Ph.D. candidate Lisa Beirn is one of three recipients of a $5,000 postgraduate grant by the Golf Course Superintendents Association of America, as part of the Watson Fellowship Program. Beirn, a Ph.D. candidate in the Department of Plant Biology and Pathology, also recently won a 2013 Gerald O. Mott Scholarship for Meritorious Graduate Students in Crop Science, awarded by the Crop Science Society of America and the Agronomic Science Foundation. Read more about Beirn’s Watson Fellowship.
The dramatic loss of sea ice in the Arctic Ocean due to rapid Arctic warming has altered the polar-region jet stream and helped to bring on extreme weather events of recent years, including the Midwest drought of 2012, record flooding rains of 2013, and the harsh, cold 2013-2014 winter, according to a climate-change expert at Rutgers University. Jennifer Francis, an atmospheric research professor at Rutgers University’s Institute of Marine and Coastal Sciences, said, in the past 30 years, climate change has dramatically altered the Arctic Ocean, with sea ice volume now just one-fourth of what it was in the 1980s.
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The next time you go into a Taco Bell, look for the poster promoting the Doritos Locos Taco and thank alumnus Steve Gomez for his role in making this wildly popular taste treat a reality.
An article in Business Insider describes it this way: “The Doritos Locos Taco is one of the most successful food innovations of all time. Taco Bell released the product in 2012 and sold more than a billion units the first year. The fast food company had to hire an estimated 15,000 workers to keep up with the demand.”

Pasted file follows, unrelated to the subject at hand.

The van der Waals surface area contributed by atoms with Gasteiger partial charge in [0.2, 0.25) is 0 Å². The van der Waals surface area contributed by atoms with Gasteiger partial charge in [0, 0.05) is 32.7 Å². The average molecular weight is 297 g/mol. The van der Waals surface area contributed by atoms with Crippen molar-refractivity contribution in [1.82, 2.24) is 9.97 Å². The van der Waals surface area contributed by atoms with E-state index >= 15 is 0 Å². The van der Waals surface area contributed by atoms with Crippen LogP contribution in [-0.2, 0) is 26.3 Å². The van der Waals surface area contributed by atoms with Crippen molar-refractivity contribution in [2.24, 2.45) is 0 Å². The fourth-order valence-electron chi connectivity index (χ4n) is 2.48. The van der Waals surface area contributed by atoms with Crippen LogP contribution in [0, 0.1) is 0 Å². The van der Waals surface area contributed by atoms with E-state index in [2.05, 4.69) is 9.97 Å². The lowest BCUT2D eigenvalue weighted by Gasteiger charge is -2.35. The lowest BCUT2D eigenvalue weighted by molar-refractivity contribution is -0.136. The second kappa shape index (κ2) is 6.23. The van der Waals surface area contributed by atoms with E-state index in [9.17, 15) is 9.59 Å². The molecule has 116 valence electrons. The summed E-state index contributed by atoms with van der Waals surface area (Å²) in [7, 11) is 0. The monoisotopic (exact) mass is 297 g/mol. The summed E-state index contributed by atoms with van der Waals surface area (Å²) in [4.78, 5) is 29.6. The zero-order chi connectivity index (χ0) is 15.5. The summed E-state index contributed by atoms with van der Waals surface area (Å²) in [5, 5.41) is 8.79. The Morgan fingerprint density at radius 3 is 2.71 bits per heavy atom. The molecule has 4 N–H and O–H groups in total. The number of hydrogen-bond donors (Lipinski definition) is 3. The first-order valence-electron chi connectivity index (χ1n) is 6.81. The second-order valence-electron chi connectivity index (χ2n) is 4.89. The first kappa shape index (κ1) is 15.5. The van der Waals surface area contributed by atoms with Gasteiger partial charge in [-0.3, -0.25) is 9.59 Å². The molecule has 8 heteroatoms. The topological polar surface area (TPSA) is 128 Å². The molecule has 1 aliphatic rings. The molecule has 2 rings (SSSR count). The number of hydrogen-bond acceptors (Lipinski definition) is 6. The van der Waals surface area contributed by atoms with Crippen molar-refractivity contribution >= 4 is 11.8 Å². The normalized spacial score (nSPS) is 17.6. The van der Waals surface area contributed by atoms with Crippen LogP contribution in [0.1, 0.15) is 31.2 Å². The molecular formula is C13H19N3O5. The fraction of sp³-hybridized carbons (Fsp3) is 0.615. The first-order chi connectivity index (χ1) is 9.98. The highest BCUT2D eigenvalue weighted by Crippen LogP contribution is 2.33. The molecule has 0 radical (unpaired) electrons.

The distinctive orange shell – mimicking the Nacho Cheese Doritos corn chip – is filled with the traditional seasoned ground beef, lettuce and cheddar cheese in the “regular” version, and topped with chopped tomatoes and sour cream in the “supreme” edition. It looks like a very simple dish. But don’t tell that to Steve, who worked in test kitchens in Taco Bell’s Irvine, California, headquarters and manufacturing plants around the country for years to perfect it. [Read more...]
When 40 climate experts huddled in a small conference room near Washington, D.C., last September, all eyes were on an atmospheric scientist named Jennifer Francis. Three years ago, Francis proposed that the warming Arctic is changing weather patterns in temperate latitudes by altering the behavior of the northern polar jet stream, the high, fast-moving river of air that snakes around the top of the world. The idea neatly linked climate change to weather, and it has resonated with the press, the public, and powerful policymakers. But that day, Francis knew that many of her colleagues—including some in that room—were deeply skeptical of the idea, and irritated by its high profile.
Read the entire article at ScienceMag.org »
The drought is drying up Valley farms — but not noses. The dry, warm spring has kicked allergy season into overdrive. Pollen counts began spiking early, in February instead of their typical arrival this month, and except for a storm or two in March there hasn’t been rain to wash the pollen away. In addition to starting earlier, the pollen season could last longer, said Dr. Leonard Bielory, a professor at Rutgers University Center for Environmental Prediction in New Jersey.
Read the entire article at The Modesto Bee »